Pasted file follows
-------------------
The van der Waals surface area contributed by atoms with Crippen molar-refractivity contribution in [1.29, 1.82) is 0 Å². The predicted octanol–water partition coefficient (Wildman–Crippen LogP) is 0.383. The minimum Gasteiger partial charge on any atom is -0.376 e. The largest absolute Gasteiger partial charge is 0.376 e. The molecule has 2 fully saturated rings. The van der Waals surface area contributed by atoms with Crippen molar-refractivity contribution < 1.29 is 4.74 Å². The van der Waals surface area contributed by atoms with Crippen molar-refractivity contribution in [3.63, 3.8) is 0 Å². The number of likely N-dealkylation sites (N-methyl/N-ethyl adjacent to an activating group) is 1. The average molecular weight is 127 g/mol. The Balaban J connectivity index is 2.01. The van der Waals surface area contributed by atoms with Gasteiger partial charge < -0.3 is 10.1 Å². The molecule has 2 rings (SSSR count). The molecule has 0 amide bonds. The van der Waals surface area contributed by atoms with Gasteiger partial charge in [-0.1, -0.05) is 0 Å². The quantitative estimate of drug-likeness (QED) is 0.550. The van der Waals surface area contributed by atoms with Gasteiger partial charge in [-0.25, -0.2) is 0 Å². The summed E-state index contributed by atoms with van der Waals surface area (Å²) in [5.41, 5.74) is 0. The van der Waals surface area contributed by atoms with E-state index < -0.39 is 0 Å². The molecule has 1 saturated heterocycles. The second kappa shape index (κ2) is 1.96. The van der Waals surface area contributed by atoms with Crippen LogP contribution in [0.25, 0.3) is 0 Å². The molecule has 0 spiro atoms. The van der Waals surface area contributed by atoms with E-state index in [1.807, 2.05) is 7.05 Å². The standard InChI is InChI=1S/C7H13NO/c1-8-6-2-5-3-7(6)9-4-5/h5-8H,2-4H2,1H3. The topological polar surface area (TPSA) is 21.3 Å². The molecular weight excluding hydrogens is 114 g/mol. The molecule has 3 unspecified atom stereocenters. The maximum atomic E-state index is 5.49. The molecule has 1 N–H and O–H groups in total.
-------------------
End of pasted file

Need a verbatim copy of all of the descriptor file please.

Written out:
The van der Waals surface area contributed by atoms with Crippen molar-refractivity contribution in [1.29, 1.82) is 0 Å². The predicted octanol–water partition coefficient (Wildman–Crippen LogP) is 0.383. The minimum Gasteiger partial charge on any atom is -0.376 e. The largest absolute Gasteiger partial charge is 0.376 e. The molecule has 2 fully saturated rings. The van der Waals surface area contributed by atoms with Crippen molar-refractivity contribution < 1.29 is 4.74 Å². The van der Waals surface area contributed by atoms with Crippen molar-refractivity contribution in [3.63, 3.8) is 0 Å². The number of likely N-dealkylation sites (N-methyl/N-ethyl adjacent to an activating group) is 1. The average molecular weight is 127 g/mol. The Balaban J connectivity index is 2.01. The van der Waals surface area contributed by atoms with Gasteiger partial charge < -0.3 is 10.1 Å². The molecule has 2 rings (SSSR count). The molecule has 0 amide bonds. The van der Waals surface area contributed by atoms with Gasteiger partial charge in [-0.1, -0.05) is 0 Å². The quantitative estimate of drug-likeness (QED) is 0.550. The van der Waals surface area contributed by atoms with Gasteiger partial charge in [-0.25, -0.2) is 0 Å². The summed E-state index contributed by atoms with van der Waals surface area (Å²) in [5.41, 5.74) is 0. The van der Waals surface area contributed by atoms with E-state index < -0.39 is 0 Å². The molecule has 1 saturated heterocycles. The second kappa shape index (κ2) is 1.96. The van der Waals surface area contributed by atoms with Crippen LogP contribution in [0.25, 0.3) is 0 Å². The molecule has 0 spiro atoms. The van der Waals surface area contributed by atoms with E-state index in [1.807, 2.05) is 7.05 Å². The standard InChI is InChI=1S/C7H13NO/c1-8-6-2-5-3-7(6)9-4-5/h5-8H,2-4H2,1H3. The topological polar surface area (TPSA) is 21.3 Å². The molecular weight excluding hydrogens is 114 g/mol. The molecule has 3 unspecified atom stereocenters. The maximum atomic E-state index is 5.49. The molecule has 1 N–H and O–H groups in total.